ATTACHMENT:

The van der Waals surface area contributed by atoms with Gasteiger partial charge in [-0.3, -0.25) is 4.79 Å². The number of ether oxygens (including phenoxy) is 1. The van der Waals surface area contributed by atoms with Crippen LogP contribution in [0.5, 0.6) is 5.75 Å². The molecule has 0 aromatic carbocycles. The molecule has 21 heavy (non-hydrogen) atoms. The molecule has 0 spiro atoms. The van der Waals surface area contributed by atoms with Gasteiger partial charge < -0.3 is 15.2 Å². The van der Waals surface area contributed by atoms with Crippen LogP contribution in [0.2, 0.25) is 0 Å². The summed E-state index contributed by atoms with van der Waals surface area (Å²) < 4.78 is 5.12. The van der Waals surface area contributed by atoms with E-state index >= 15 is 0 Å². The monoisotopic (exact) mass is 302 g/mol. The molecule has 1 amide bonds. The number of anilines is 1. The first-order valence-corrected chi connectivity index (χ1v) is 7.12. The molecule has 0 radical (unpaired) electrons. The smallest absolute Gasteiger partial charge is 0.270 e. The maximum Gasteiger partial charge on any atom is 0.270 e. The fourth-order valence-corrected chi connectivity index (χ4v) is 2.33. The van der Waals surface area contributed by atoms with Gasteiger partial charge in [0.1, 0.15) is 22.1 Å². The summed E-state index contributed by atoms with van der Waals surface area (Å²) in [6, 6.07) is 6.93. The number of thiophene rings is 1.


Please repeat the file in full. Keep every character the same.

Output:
The van der Waals surface area contributed by atoms with Gasteiger partial charge in [-0.3, -0.25) is 4.79 Å². The number of ether oxygens (including phenoxy) is 1. The van der Waals surface area contributed by atoms with Crippen LogP contribution in [0.5, 0.6) is 5.75 Å². The molecule has 0 aromatic carbocycles. The molecule has 21 heavy (non-hydrogen) atoms. The molecule has 0 spiro atoms. The van der Waals surface area contributed by atoms with Gasteiger partial charge < -0.3 is 15.2 Å². The van der Waals surface area contributed by atoms with Crippen LogP contribution in [0.2, 0.25) is 0 Å². The summed E-state index contributed by atoms with van der Waals surface area (Å²) < 4.78 is 5.12. The van der Waals surface area contributed by atoms with E-state index >= 15 is 0 Å². The monoisotopic (exact) mass is 302 g/mol. The molecule has 1 amide bonds. The number of anilines is 1. The first-order valence-corrected chi connectivity index (χ1v) is 7.12. The molecule has 0 radical (unpaired) electrons. The smallest absolute Gasteiger partial charge is 0.270 e. The maximum Gasteiger partial charge on any atom is 0.270 e. The fourth-order valence-corrected chi connectivity index (χ4v) is 2.33. The van der Waals surface area contributed by atoms with Gasteiger partial charge in [0.1, 0.15) is 22.1 Å². The summed E-state index contributed by atoms with van der Waals surface area (Å²) in [6, 6.07) is 6.93. The number of thiophene rings is 1.